In my view, the Haggadah's response is counterproductive and morally bankrupt. Answering him this way only assures that he will stray even further from religion, and it creates unnecessary strife and machlokes at our seder table.

Let's look at another type of response. This is the response of President Obama's father, also named Barack, who found himself in a situation where he had every right to literally blunt the teeth of a man who made an insulting and racist remark.  Yet Barack Obama Sr. chose a different path. Read the story, as recounted in President Obama's autobiography Dreams from My Father:

According to the story, after long hours of study, my father had joined my grandfather and several other friends at a local Waikiki bar. Everyone was in a festive mood, eating and drinking to the sounds of slack-key guitar, when a white man abruptly announced to the bartender, loudly enough for everyone to hear, that he shouldn’t have to drink good liquor “next to a nigger.” The room fell silent and people turned to my father, expecting a fight. Instead, my father stood up, walked over to the man, smiled and proceeded to lecture him about the folly of bigotry, the promise of the American dream, and the universal rights of man. “This fella felt so bad when Barack [Obama’s father] was finished,” Grampa would say, “that he reached into his pocket and gave Barack a hundred dollars on the spot. Paid for all our drinks and puu-puus for the rest of the night —and your dad’s rent for the rest of the month.

Obama’s father must have had to restrain himself. Obama Sr. certainly could have cursed the white racist or started a fight - and that would be understandable. But, instead, he engaged in conversation which had a transformative effect on the white man. 

People will never be open to seeing a different side of an issue or rethinking a deeply-held belief if they are being insulted, demeaned or accused. It’s only through the difficult path of continued conversation and mutual engagement that people slowly change their perceptions and opinions.

In this spirit, I looked for a new commentary on the Four Sons, and found a new interpretation by Rabbi Zalman Schachter Shalomi. In his book Yishmru Daat, Rabbi Schachter-Shalomi has offered a text which can be substituted for the traditional one. It presents a four-dimensional kind of enneagram which is both universal and useful for teaching children:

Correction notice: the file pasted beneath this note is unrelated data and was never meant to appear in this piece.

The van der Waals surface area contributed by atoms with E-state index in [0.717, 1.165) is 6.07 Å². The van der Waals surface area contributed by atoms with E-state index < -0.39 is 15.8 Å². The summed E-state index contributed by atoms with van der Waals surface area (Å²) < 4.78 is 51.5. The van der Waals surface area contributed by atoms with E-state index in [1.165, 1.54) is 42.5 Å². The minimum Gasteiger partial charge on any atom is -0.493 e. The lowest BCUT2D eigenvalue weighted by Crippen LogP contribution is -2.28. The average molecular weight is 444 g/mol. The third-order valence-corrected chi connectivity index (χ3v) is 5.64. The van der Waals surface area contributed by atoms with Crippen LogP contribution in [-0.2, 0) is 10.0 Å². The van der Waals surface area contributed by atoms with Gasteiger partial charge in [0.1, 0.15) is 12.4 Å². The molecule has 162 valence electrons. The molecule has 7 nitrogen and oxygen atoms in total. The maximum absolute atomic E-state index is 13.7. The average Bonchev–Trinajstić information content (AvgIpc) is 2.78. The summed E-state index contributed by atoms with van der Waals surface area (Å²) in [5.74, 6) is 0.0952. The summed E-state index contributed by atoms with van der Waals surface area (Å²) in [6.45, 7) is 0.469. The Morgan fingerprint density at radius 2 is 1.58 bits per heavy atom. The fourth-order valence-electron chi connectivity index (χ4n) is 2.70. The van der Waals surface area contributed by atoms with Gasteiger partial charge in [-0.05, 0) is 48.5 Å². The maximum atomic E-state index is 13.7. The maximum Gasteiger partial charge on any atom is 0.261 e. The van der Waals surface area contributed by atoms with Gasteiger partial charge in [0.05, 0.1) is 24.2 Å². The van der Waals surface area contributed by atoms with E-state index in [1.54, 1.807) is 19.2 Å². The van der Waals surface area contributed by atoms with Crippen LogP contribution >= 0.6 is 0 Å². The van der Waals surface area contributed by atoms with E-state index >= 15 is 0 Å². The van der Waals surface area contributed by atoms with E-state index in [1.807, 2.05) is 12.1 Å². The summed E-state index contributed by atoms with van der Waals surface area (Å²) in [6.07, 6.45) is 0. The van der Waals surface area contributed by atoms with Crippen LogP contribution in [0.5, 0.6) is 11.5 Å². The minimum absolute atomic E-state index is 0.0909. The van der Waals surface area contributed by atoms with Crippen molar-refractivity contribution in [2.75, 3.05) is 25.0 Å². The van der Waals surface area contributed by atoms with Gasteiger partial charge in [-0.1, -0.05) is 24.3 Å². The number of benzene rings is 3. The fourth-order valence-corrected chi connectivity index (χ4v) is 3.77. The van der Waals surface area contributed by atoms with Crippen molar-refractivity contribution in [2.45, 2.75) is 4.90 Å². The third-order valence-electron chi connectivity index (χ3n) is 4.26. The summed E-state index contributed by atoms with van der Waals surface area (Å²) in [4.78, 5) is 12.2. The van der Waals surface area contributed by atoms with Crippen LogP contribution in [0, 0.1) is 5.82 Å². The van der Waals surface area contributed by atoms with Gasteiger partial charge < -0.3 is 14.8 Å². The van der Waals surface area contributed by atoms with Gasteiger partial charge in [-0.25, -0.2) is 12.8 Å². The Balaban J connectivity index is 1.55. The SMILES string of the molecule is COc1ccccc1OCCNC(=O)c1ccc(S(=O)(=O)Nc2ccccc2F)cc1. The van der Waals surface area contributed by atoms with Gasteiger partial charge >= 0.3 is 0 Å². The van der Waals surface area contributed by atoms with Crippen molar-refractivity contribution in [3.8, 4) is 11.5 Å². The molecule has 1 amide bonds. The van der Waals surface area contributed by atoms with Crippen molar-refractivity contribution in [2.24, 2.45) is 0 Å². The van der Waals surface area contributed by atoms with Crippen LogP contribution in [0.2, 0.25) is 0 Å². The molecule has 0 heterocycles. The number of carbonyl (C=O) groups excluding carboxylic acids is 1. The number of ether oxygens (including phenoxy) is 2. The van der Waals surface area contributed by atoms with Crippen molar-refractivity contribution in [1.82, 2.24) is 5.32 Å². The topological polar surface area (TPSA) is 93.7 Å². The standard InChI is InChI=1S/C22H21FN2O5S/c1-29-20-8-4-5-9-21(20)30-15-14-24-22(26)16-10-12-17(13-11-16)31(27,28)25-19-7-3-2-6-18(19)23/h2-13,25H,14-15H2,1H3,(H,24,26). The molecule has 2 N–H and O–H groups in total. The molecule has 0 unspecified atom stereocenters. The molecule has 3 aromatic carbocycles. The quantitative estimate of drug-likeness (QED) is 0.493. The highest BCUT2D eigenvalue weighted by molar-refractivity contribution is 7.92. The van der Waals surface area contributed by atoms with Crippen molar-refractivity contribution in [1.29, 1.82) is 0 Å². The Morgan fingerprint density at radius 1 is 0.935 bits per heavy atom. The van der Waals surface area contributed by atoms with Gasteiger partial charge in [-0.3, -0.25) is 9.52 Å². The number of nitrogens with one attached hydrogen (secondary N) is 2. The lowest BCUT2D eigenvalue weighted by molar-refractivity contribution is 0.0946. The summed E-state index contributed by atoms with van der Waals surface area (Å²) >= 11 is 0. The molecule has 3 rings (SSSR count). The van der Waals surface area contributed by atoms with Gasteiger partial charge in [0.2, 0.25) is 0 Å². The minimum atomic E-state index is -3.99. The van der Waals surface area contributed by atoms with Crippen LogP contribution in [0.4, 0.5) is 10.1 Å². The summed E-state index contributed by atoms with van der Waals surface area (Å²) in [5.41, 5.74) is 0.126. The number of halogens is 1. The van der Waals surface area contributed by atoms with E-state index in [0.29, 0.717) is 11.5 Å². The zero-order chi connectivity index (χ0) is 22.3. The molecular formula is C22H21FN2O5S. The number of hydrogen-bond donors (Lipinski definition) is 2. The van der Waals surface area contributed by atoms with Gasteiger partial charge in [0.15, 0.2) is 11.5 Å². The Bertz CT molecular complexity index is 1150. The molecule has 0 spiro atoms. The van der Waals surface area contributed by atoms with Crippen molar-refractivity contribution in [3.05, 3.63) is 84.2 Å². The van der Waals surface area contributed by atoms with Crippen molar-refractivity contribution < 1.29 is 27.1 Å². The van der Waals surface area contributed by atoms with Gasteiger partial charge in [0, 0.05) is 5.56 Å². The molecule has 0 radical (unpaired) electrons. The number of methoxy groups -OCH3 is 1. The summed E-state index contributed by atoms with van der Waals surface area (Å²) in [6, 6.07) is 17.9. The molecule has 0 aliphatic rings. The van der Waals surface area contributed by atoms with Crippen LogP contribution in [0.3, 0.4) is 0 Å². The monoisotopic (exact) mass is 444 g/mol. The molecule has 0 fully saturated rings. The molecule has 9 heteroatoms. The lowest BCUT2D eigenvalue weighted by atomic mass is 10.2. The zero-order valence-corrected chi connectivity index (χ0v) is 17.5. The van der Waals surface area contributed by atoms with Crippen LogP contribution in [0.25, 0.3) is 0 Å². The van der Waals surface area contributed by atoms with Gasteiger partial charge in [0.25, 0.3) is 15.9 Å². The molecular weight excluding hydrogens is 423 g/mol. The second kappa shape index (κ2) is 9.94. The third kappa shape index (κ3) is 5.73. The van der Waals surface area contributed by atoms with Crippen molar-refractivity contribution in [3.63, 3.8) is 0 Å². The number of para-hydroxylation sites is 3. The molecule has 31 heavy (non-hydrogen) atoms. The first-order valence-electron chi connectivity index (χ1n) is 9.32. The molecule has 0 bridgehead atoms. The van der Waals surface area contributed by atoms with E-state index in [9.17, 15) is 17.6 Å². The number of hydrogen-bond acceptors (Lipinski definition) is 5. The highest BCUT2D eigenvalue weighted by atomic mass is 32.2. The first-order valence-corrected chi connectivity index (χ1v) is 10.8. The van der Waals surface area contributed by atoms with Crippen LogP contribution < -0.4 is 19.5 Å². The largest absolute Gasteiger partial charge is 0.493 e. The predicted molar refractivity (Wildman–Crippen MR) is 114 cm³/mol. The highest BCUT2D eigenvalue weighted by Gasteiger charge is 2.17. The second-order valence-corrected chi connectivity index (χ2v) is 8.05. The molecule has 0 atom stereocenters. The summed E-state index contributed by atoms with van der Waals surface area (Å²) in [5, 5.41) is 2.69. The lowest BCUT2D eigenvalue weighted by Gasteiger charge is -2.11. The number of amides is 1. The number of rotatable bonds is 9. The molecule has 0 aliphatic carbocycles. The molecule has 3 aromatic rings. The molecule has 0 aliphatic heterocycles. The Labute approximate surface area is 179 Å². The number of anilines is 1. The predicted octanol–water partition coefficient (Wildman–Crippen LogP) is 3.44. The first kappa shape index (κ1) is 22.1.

The Torah speaks of Four Children:
One a lamden / Sharp Student,
One a chossid / High Emotional Quotient,
One a tamim / Good One, and
One she-ayn lo shum s’fekut u’b'eyot / One Who Does Not Doubt or Question.
. . .

The High Emotional Quotient one, what does he say? “What is this service to you?” (Exodus 12:26). So you will make an effort to reign in his longings, for he also wants to be a part of the integrity and perfection that comes with meaningful rituals. If you are loving, then he will understand devekut / cleaving, and he will get a taste of what it means to feel close to God.
Reb Zalman (as he is affectionately known) has transformed the “wicked son” into a “High Emotional Quotient," meaning someone who disdains rituals, and his Judaism is more emotional, as he connects, perhaps, with art, drama, and music rather than dry, repetitive rituals.

And what a beautiful answer! According to Reb Zalman, the appropriate response is to invest a lot of time and effort with the student – helping him understand how rituals can enrich our lives. 

Whereas the author of the Haggadic text chose the easy path of exclusion, Reb Zalman offers us the more difficult path of engagement. Engaging with someone who mocks our values is certainly not easy, but it is much more productive and effective.